Monday, October 18, 2021

Marketing to Humans: A Classic Case of History Repeated

Nicole Davis, Design Lead, Dallas
Innovation / Strategy

For as long as there have been products, there has been marketing.


Through the ages, we have seen marketing strategies adapt and change to appeal to the ever-evolving customer. What started as primitive marketing in the years before the Industrial Revolution gave way to more sophisticated, targeted strategies after the advertising boom of the 1920s. Several advancements have changed the way we market to our customers over the years, from the invention of the printing press to the internet, and they have enabled marketing strategies to become far more targeted, resulting in what we now know as B2B and B2C marketing.


Companies have been taking advantage where possible. According to eMarketer, digital ad spending around the world is expected to reach $375 billion in 2021—yet Forrester found that 58% of marketers find targeted marketing to be an ongoing challenge.


These seemingly contradictory figures speak to the evolving nature of marketing, and a question arises: Are we on the precipice of another evolution that focuses on Human Experience? Looking to our past frequently gives us a good indication of our future, and in the case of the modern digital customer, this appears to be true.

A Look Back

Before the Industrial Revolution, there weren't as many businesses—which meant only a few shops held the entire market on a select number of products; there wasn't a great need to stand out amongst competitors or target customers. In the 1800s, marketing was done primarily through word-of-mouth or rudimentary advertisements, and, for the most part, businesses remained small. After the Industrial Revolution, however, the economy boomed. The flood of new business meant owners needed to market with more strategic intent, and the targeted marketing strategy was born.


This evolution in the 18th century economy perfectly mirrors the Dot-com bubble of the late 1990s. During this period of massive digital growth, new and established companies alike suddenly had a better, faster way to market to the public. The digital B2B and B2C marketing strategies that are synonymous with internet sales today can all be traced back to this moment in our history.


It’s now been over 20 years since the Dot-com bubble, so are these digital targeted marketing strategies still working for us? Recent research suggests they aren't. According to Gartner’s Annual CMO Spend Survey, the marketing strategies for B2B and B2C are becoming more alike because of technological innovations and changing customer expectations. What B2B and B2C strategies are beginning to share is a focus on the Human Experience, and the demarcation between "customer" and "business" is dissolving.

Building a Better Experience Takes Heart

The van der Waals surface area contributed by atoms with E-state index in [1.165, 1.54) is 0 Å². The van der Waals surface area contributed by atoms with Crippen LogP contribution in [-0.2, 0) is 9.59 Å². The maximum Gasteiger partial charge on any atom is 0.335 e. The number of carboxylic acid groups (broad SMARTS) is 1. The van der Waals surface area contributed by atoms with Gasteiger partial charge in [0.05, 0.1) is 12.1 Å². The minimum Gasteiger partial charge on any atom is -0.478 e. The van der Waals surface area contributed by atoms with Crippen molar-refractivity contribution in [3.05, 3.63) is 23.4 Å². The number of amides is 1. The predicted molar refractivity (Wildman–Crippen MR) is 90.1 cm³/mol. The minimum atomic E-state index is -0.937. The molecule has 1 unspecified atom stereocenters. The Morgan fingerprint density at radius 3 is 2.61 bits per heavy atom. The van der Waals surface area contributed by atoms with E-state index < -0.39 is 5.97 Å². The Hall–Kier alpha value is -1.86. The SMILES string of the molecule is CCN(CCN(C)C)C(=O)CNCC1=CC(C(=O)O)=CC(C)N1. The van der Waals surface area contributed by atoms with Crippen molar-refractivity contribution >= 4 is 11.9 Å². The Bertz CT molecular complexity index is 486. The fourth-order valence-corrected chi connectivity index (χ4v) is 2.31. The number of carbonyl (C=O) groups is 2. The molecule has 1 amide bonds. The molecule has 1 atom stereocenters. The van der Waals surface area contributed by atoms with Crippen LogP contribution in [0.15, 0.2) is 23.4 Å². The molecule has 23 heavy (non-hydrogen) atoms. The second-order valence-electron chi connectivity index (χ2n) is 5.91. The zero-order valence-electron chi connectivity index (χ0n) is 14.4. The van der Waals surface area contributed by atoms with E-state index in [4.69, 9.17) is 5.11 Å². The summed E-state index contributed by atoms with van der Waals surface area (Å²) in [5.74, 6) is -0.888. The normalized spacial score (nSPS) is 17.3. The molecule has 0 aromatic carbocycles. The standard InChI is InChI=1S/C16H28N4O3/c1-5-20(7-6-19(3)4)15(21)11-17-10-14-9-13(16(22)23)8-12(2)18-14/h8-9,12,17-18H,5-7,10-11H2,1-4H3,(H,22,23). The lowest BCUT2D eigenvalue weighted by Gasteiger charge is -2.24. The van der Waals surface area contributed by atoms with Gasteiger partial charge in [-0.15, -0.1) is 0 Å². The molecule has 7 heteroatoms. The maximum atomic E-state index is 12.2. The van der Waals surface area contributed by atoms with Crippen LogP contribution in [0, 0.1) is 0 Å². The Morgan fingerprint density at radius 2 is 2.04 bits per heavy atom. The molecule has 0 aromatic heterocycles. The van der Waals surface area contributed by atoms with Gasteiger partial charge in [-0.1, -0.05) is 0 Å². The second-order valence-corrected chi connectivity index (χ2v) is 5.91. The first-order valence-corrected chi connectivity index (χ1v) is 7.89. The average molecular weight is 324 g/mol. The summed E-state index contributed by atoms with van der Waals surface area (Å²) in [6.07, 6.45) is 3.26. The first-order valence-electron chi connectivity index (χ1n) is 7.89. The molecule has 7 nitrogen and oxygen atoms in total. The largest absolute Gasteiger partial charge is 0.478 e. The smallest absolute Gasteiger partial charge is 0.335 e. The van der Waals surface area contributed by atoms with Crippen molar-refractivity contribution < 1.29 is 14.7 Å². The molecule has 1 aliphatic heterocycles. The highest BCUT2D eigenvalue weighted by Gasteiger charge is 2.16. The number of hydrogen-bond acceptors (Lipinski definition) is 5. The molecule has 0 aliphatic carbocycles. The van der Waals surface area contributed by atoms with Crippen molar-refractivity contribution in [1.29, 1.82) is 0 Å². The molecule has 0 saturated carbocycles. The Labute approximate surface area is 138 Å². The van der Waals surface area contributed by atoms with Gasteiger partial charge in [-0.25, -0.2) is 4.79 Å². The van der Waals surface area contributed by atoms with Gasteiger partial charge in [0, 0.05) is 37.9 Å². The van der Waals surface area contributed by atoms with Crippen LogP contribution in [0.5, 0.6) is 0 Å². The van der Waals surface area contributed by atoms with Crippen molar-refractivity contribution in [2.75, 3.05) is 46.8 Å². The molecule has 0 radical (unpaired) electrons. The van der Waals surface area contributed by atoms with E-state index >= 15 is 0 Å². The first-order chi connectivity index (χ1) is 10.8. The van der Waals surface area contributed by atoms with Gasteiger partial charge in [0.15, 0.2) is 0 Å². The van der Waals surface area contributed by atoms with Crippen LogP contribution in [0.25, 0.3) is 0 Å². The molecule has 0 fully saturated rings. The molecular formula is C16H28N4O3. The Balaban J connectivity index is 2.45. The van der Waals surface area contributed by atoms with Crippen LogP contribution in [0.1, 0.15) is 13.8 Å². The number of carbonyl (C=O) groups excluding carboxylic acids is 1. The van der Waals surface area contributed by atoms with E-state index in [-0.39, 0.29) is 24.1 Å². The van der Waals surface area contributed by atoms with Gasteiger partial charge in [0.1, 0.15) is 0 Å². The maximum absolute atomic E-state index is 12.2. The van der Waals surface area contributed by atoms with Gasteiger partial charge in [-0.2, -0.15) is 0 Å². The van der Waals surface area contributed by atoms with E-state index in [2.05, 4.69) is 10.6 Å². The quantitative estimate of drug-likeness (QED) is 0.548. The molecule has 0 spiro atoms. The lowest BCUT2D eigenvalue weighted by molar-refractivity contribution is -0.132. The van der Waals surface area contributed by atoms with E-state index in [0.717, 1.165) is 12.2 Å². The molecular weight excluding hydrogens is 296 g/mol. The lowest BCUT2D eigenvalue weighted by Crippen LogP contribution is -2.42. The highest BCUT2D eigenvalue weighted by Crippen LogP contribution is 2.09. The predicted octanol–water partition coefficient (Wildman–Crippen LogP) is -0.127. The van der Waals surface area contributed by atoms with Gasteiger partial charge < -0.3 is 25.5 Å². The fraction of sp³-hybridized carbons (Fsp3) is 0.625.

Bain Insights recently reported that B2B offerings are becoming increasingly commoditized, and the subjective considerations of business customers are becoming more important.


Because the internet is a vast and fluid space, business consumers are beginning to expect the same level of vibrancy, diversity of expression and conversational approach they encounter when engaging in a B2C experience. The business customer is still a person, and they have a desire to be addressed as such.


Now that we are equipped with these new insights, how can we pivot our strategic marketing to be more human-centric? Again, history may hold the key. If we look back to the time before the printing press when word of mouth was the primary way businesses amassed customers, we can assume these were honest testimonials from a trusted friend or family member. The purchase wasn't sold based on sales tactics but was based on trust and emotion.


Further supporting this theory, LinkedIn recently commissioned marketing luminaries Peter Field and Les Binet to assess the importance of brand building in the B2B sector and found that the use of storytelling, which taps into emotions, is just as important to long-term B2B marketing success as focusing on features, benefits and price. 

Focusing on the Human Experience

Bain Insights reported that when a business understands the rational and emotional considerations of their customers and tailors their value propositions to the ones customers prize most, they avoid falling into the commodity trap and instead retain greater customer loyalty for both B2B and B2C tracks.


These facts indicate that the strongest marketing strategy is a holistic one—focused on the company's altruistic and purposeful values instead of the traditional B2B and B2C targeted marketing strategies and supports the idea that the experience should focus on the Human Experience. Moreover, research by Deloitte found that organizations with close alignment to the values of their customers by creating meaningful human experiences—grow faster and build stronger brand loyalty. In fact, businesses that focus on the Human Experience are twice as likely to outperform their peers in revenue growth and have 17 times faster growth than those who do not.

What Goes Around Comes Around

With all we are learning about marketing in the digital age, it's only natural that how we connect with people would also evolve. Digital B2B and B2C marketing strategies do appear to be fading away in favor of a more externally focused Human Experience strategy where the emphasis is on people and their altruistic motivations. This evolution in marketing might be considered a de-evolution; the vehicle might be different—pixels rather than paper—but the strategy is one we've used time and time again, and it's that of a trusted, emotional connection.


To continue the conversation and begin tailoring your marketing efforts towards better human experiences, reach out to Rightpoint today.